Vegan Unagi Don (Japanese Eggplant Eel Rice Bowl)
Vegan Unagi Don (Japanese Grilled Eggplant “Eel” Rice Bowl). Click on the photo for the full recipe.

Did you worry about how your friends and family would react to your decision to go vegan? And how did they react?

Yes, 100%! My family actually didn’t know for a few years because I knew they would be against it. When I moved out to university was when I first spoke up about it to my parents, and my mom was against it for a few weeks, but she realized it was ultimately my decision and now supports me all the way. My family loves the dishes I make, and they enjoy the alternatives so many brands have to offer now! When I first told my close friends, they really didn’t understand but never said too much about it. Other friends would constantly make a lot of jokes about it (never in a way where they were trying to discourage me), but I just brushed it off because I knew people were just not accustomed to it. Now, my friends enjoy vegan food and love trying new dishes with me!

I remember the first time trying vegan cheese almost eight years ago and it tasted like plastic, but now vegan cheeses are amazing, and I really enjoy most of them

Did you have challenges finding vegan substitutes to make your cultural dishes? What substitutes did you make?

Absolutely. When I first went vegan, there weren’t all the amazing alternatives we have now. I remember only really having tofu, tempeh, beans, rice, and a wide range of vegetables (which I enjoyed and loved!) but now I really love that there are SO MANY alternatives for almost everything—even fish! I remember the first time trying vegan cheese almost eight years ago and it tasted like plastic, but now vegan cheeses are amazing, and I really enjoy most of them. For dishes where beef, chicken, grounds (and other meats) are the star, it’s so easy to swap it out for vegan alternatives now. I do hope that the alternatives for seafood will expand in the upcoming years, though.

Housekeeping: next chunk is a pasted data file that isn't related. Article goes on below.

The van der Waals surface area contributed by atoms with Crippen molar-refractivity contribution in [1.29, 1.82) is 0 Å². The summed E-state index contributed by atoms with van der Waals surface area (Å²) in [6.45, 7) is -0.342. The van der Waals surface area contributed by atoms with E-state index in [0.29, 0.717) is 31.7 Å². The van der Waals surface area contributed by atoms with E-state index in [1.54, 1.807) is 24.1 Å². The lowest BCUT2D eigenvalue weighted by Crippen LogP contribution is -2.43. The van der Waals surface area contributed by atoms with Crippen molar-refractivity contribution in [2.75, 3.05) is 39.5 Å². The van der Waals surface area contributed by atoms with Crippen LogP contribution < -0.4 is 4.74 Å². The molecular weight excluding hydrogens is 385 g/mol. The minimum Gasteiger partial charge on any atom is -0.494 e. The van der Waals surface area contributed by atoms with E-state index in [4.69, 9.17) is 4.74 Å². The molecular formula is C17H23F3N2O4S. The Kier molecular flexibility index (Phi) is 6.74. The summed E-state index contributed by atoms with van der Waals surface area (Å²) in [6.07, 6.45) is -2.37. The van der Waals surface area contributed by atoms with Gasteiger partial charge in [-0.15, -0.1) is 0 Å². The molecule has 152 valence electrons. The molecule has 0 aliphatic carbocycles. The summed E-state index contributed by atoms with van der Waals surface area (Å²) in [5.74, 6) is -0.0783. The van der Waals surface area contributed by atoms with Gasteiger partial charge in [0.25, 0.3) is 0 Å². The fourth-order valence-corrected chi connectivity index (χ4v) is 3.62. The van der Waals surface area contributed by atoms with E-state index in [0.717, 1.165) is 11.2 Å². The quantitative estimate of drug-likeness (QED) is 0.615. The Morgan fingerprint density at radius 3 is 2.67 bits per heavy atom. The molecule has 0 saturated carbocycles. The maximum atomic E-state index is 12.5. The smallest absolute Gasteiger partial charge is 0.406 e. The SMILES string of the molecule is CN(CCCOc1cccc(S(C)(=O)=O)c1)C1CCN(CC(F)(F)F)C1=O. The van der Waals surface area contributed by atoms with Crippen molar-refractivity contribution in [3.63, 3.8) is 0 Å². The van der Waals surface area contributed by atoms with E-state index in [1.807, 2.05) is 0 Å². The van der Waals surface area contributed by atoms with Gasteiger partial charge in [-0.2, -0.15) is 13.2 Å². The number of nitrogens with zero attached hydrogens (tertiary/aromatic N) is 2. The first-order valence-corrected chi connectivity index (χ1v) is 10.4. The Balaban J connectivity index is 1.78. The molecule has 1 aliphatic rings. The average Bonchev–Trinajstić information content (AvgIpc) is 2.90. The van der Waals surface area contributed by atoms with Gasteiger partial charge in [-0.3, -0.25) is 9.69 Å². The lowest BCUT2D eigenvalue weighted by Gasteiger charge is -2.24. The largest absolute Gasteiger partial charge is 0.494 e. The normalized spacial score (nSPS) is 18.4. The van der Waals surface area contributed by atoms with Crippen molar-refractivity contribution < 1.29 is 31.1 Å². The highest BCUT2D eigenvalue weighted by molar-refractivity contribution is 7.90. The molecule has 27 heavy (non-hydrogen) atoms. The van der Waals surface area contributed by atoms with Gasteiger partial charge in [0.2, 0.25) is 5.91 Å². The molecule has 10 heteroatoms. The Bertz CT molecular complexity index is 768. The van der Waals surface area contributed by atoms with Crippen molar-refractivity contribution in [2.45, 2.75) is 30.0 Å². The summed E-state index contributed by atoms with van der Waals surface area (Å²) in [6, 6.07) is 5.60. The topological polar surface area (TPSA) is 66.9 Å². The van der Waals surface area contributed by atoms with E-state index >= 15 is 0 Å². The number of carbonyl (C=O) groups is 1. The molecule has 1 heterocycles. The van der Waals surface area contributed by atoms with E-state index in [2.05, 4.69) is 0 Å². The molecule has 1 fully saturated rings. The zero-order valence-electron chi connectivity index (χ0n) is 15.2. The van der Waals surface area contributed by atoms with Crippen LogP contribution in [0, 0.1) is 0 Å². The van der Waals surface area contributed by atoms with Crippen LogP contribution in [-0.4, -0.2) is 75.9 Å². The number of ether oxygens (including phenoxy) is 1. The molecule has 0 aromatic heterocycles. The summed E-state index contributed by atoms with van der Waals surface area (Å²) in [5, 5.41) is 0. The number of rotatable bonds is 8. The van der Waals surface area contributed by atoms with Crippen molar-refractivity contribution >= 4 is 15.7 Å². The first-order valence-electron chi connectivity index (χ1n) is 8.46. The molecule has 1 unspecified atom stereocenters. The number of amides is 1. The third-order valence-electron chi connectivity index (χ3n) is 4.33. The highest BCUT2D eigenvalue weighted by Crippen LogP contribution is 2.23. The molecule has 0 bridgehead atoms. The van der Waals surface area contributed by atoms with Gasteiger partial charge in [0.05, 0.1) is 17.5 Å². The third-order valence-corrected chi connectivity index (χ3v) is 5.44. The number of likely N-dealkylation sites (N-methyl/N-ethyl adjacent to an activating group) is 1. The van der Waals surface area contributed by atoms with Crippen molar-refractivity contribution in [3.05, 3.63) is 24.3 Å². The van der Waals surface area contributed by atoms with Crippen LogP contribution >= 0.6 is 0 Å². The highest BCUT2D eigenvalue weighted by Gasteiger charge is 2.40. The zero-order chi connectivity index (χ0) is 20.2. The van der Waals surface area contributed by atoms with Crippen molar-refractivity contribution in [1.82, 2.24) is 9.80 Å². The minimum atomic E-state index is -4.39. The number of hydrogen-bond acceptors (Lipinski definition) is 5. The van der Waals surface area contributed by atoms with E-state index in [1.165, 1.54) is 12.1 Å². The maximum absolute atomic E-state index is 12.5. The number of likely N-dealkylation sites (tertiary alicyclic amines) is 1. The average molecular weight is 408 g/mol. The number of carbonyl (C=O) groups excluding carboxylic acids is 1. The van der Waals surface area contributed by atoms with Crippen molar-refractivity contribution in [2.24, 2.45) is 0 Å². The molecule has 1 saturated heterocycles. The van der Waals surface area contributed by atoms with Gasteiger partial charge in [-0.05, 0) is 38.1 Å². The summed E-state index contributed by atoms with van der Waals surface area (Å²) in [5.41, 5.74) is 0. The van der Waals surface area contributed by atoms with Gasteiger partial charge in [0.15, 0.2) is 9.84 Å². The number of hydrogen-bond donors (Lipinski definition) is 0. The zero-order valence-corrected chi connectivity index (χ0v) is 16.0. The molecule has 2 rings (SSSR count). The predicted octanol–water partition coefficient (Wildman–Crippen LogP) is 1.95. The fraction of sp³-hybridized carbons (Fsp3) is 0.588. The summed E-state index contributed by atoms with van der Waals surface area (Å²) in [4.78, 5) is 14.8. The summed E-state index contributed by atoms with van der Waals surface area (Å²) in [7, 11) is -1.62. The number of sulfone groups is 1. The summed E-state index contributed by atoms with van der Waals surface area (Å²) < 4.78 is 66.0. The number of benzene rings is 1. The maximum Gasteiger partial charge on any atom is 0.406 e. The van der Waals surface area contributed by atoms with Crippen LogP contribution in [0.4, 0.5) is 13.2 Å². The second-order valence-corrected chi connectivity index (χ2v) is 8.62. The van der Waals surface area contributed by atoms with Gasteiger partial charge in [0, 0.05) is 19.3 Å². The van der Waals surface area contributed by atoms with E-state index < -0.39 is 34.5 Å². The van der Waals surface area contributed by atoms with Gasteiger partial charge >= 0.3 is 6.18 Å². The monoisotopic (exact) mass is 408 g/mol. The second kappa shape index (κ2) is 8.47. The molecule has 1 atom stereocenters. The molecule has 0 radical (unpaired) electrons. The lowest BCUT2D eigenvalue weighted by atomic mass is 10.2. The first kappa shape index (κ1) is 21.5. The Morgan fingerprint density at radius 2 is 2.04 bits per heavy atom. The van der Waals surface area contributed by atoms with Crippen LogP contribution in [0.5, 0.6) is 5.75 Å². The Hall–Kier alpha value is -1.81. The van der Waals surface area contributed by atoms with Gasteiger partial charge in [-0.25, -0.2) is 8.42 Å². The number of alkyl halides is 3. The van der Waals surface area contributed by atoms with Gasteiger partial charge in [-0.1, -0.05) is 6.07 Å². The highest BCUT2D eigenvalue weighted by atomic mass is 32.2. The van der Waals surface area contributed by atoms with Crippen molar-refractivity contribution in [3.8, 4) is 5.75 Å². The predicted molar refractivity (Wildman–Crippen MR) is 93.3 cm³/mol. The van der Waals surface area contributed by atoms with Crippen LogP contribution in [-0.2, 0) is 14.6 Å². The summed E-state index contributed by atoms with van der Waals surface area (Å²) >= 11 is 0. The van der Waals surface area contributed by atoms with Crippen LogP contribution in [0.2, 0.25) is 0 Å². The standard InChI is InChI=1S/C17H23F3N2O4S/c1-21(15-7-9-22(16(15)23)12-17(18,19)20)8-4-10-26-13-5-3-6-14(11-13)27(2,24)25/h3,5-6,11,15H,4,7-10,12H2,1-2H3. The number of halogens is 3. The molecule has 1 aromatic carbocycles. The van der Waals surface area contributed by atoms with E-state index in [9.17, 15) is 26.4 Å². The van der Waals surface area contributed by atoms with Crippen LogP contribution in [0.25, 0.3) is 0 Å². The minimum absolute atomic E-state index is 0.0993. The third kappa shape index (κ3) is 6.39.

Vegan Unagi Don (Japanese Eggplant Eel Rice Bowl)
Vegan Unagi Don (Japanese Grilled Eggplant “Eel” Rice Bowl). Click on the photo for the full recipe.

Article Val and Mani Latifi. Recipe and photos by Lisa Kitahara of Okonomi Kitchen.

Val Latifi is a first generation Filipino-American. She runs Plant-Based Passport—a food and travel blog—with her Persian-American husband Mani. They live in Houston, Texas with their crazy rescue pug Mango. She is an attorney by day. In a former life, she was a music journalist for The Village Voice. She has traveled to thirty-three countries and five continents together with her husband. Travel informs and inspires their cooking. The two of them recreate and veganize dishes they’ve sampled abroad, as well as dishes they grew up eating. Through their food blog, they seek to dispel the notion that you have to give up your cultural heritage in going vegan, while spotlighting underrepresented cuisines. 

If you loved this BIPOC Portrait of Okonomi Kitchen, you might also like…

Vegan Unagi Don (Grilled Eggplant “Eel” Rice Bowl)

Culture Tuesday: an Exploration of Japanese Cuisine